Books

Grove Press
Grove Press
Grove Press

Zen Poetry

by Lucien Stryk
  • Imprint Grove Paperback
  • Page Count 176
  • Publication Date January 23, 1995
  • ISBN-13 978-0-8021-3407-3
  • Dimensions 5.5" x 8.25"
  • US List Price $14.00
  • Imprint Grove Paperback
  • Publication Date December 01, 2007
  • ISBN-13 978-0-8021-9824-2
  • US List Price $14.00

About The Book

This superb anthology, the largest and most comprehensive of its kind to appear in English, is the work of an American poet and a Japanese scholar. Their collaboration has rendered translations both precise and sublime, and their selection, which spans 1,500 years, from the early T”ang dynasty to the present day, includes many poems that have never before been translated into English.

Ranging from Chinese poetry of enlightenment and death to the quintessential Zen art of haiku, from the celebrated poems of the Japanese masters to an impressive selection of poems by Shinkichi Takahashi, Japan’s greatest contemporary Zen poet, this collection offers us the profound wealth and scope of Zen poetry in all its beauty and clarity.

Excerpt

Part One
Chinese Poems of Enlightenment and Death
NOTE: Most of the following Chinese masters and laymen, sixty in all, flourished during the Southern Sung dynasty (1127–1279), but their exact dates, with some exceptions, are missing in biographical records of Chinese Zenists. Among those who can be dated, Mumon-Ekai (Rinzai sectarian and author of Mumonkan: The Gateless Barrier, one of the most celebrated collections of disciplinary Zen questions and answers), Tendo-Nyojo (instructor in Soto Zen of Dogen, who, returning home from the Continent, founded the Japanese Soto sect) and Daie-Soko (Rinzai Zen leader with a large following) stand out as brilliant figures in Chinese Zen history.


Enlightenment

Ox bridle tossed, vows taken,
I’m robed and shaven clean.
You ask why Bodhidharma came east–
Staff thrust out, I hum like mad.
REITO
Twenty years a pilgrim,
Footing east, west.
Back in Seiken,
I’ve not moved an inch.
SEIKEN-CHIJU
Once the goal’s reached,
Have a good laugh.

Shaven, you’re handsomer–
Those useless eyebrows!
KISHU
The old master held up fluff
And blew from his palm,
Revealing the Source itself.
Look where clouds hide the peak.
KAIGEN
The mountain–Buddha’s body.
The torrent–his preaching.
Last night, eighty-four thousand poems.
How, how make them understand?
LAYMAN SOTOBA (1036–1101)
How long the tree’s been barren.
At its tip long ropes of cloud.
Since I smashed the mud-bull’s horns,
The stream’s flowed backwards.
HOGE
Joshu’s “Oak in the courtyard” –
Nobody’s grasped its roots.
Turned from sweet plum trees,
They pick sour pears on the hill.
EIAN
On the rocky slope, blossoming
Plums–from where?
Once he saw them, Reiun
Danced all the way to Sandai.
HOIN
Joshu’s “Oak in the courtyard”
Handed down, yet lost in leafy branch
They miss the root.
Disciple Kaku shouts–
“Joshu never said a thing!”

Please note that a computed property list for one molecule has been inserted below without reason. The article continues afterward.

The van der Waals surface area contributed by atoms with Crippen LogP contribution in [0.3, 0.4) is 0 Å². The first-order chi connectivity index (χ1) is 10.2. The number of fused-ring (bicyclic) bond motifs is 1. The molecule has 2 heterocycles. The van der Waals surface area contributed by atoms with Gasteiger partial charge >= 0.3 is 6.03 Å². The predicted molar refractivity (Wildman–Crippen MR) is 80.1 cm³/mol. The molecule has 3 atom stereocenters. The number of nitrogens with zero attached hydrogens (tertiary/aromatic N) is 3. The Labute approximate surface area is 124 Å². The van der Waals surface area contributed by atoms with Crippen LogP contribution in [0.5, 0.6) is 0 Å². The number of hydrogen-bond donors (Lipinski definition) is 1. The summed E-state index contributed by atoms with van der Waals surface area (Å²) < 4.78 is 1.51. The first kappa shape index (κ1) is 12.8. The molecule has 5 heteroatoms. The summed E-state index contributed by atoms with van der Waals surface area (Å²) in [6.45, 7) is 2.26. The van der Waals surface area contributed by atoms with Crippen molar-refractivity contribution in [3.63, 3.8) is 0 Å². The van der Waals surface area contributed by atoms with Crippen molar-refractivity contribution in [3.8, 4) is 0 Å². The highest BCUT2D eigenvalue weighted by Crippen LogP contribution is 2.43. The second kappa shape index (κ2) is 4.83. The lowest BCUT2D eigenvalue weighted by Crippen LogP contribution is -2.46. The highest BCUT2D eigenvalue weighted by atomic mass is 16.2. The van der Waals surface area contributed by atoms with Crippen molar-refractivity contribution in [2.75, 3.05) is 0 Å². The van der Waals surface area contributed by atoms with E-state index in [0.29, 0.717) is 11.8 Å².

MONJU-SHINDO
No dust speck anywhere.
What’s old? new?
At home on my blue mountain,
I want for nothing.
SHOFU
Over the peak spreading clouds,
At its source the river’s cold.
If you would see,
Climb the mountain top.
HAKUYO
Loving old priceless things,
I’ve scorned those seeking
Truth outside themselves:
Here, on the tip of the nose.
LAYMAN MAKUSHO
Traceless, no more need to hide.
Now the old mirror
Reflects everything–autumn light
Moistened by faint mist.
SUIAN
No mind, no Buddhas, no live beings,
Blue peaks ring Five Phoenix Tower.
In late spring light I throw this body
Off–fox leaps into the lion’s den.
CHIFU
Sailing on Men River, I heard
A call: how deep, how ordinary.
Seeking what I’d lost,
I found a host of saints.
SOAN
In serving, serve,
In fighting, kill.
Tokusan, Ganto–
A million-mile bar!
JINZU
Years keeping that in mind,
Vainly questioning masters.
A herald cries, “He’s coming!”
Liver, gall burst wide.
ANBUN
Seamless–Touched, it glitters.
Why spread such nets
For sparrows?
GOJUSAN
Clear, clear–clearest!
I ran barefoot east and west.
Now more lucid than the moon,
The eighty-four thousand
Dharma gates!
MOAN
I set down the emerald lamp,
Take it up–exhaustless.
Once lit,
A sister is a sister.
GEKKUTSU-SEI
Not falling, not ignoring–
A pair of mandarin ducks
Alighting, bobbing, anywhere.
NAN-O-MYO
How vast karma,
Yet what’s there
To cling to? Last night,
Turning, I was blinded
By a ray of light.
SEIGEN-YUIIN
A deafening peal,
A thief escaped
My body. What
Have I learnt?
The Lord of Nothingness
Has a dark face.
LAYMAN YAKUSAI
A thunderbolt–eyes wide,
All living things bend low.
Mount Sumeru dances
All the way to Sandai.
MUMON-EKAI (1183–1260)
Where is the dragon’s cave?
Dozing this morn in Lord Sunyata’s
Palace, I heard the warbler.
Spring breeze shakes loose
The blossoms of the peach.
KANZAN-SHIGYO
No mind, no Buddha, no being.
Bones of the Void are scattered.
Why should the golden lion
Seek out the fox’s lair?
TEKKAN
Earth, river, mountain:
Snowflakes melt in air.
How could I have doubted?
Where’s north? south? east? west?
DANGAI
Joshu’s word–Nothingness.
In spring blossom everywhere.
Now insight’s mine,
Another dust-speck in the eye!
KUCHU
Joshu exclaimed, ‘dog’s no Buddha,”
All things beg for life.
Even the half-dead snake
Stuffed in the basket.
Giving to haves, taking from
Have-nots–never enough.
ICHIGEN
Searching Him took
My strength.
One night I bent
My pointing finger–
Never such a moon!
KEPPO